Mexico's currency crisis could ultimately help bank stocks if it prompts Fed monetary managers to defer or temper a further rate increase this month.
Before the stunning plunge of the peso, Wall Street considered another rate hike by the Federal Reserve System a near certainty, and investment strategies had been planned accordingly. Now there are doubts.
"It's possible the Fed could decide to lie low," said Edward Yardeni, chief economist at C.J. Lawrence/Deutsche Bank Securities Corp., New York.
"A little earlier it was seen as a done deal. The only debate had been whether the tightening would be by 50, 75 or 100 (basis points on short- term rates)," he said.
"I don't think Orange County would have held them back, but there is just too much funny stuff going on globally, too much instability in world financial markets right now," he said.
Orange County, California, rocked the financial markets last month when it entered bankruptcy after rising rates spawned huge losses in its highly leveraged investment portfolio.
"The initial reaction in the markets, if they perceive the Fed is being held back from tightening, will probably be some downward pressure on bond prices and bank stocks," Mr. Yardeni said.
Ultimately, however, the impact could be beneficial. "There is always a 'flight to quality' whenever global markets are disrupted, and where are you going to get better quality with less risk than in the U.S. right now?" he said.
If rates are raised at the Jan. 31-Feb.l meeting of the central bank's federal open market committee, as Mr. Yardeni and others still generally expect, the rates may go up by less than previously expected.
"I doubt seriously they would consider not moving at all, but they may stick to 50 (basis points) instead of anything higher," said Mickey D. Levy, chief economist at NationsBanc Capital Markets Inc.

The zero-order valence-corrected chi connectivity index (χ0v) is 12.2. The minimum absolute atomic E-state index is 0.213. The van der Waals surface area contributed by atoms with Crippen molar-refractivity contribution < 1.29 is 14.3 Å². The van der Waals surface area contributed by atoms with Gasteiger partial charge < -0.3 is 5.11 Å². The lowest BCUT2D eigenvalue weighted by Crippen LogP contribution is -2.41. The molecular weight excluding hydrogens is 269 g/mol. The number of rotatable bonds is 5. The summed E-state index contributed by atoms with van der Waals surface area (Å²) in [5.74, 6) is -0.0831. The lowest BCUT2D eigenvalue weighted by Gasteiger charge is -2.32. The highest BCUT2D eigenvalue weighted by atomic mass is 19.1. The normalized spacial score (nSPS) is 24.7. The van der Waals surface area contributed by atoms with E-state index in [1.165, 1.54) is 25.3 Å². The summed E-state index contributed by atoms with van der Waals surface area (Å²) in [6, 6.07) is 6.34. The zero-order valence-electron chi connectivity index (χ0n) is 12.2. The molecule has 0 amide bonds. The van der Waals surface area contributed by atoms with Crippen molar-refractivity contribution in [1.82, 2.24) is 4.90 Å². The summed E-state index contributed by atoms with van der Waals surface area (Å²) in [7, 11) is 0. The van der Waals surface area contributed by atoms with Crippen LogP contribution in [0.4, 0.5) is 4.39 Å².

"The Fed likes to maintain an even keel in times of turmoil, and they are aware that their credit tightening can have unintended consequences," he said. "But I think their perception remains that the cost of not moving is higher than moving further."
"I'm betting that rates are going up," said George M. Salem, banking analyst at Gerard Klauer Mattison & Co., New York. "The Fed may hold off at the January meeting since it would be a way to help Mexico, but that would be temporary."
The analyst expects the central bank to push up short-term rates by another 100 basis points by the middle of the year.
That would lift the Fed's target rate for overnight loans of bank reserves, the federal funds rate, to 6.5% and elevate the discount rate for Fed loans to member banks to 5.25% Both rates were at 3% a year ago.
In the meantime, Mr. Salem thinks that "what is happening in Mexico is vitally important for the money-center banks, because that was one of their feedbags."
The analyst said he previously felt that shares of major banks, particularly New York's Citicorp, deserved to sell at 15 times earnings for the portion of their earnings derived from Latin American countries and other so-called emerging markets.
But Mr. Salem now questions whether the term "emerging markets" continues to be applicable if such countries are prone to serious financial disruptions like those that have occurred in Mexico and earlier in Hong Kong.
"These earnings may not be worth a P/E that high," he said. "If Latin America is the reason you like a stock, and Latin America has problems, you have got to like that stock less." A P/E of five on such earnings might be more appropriate, he added.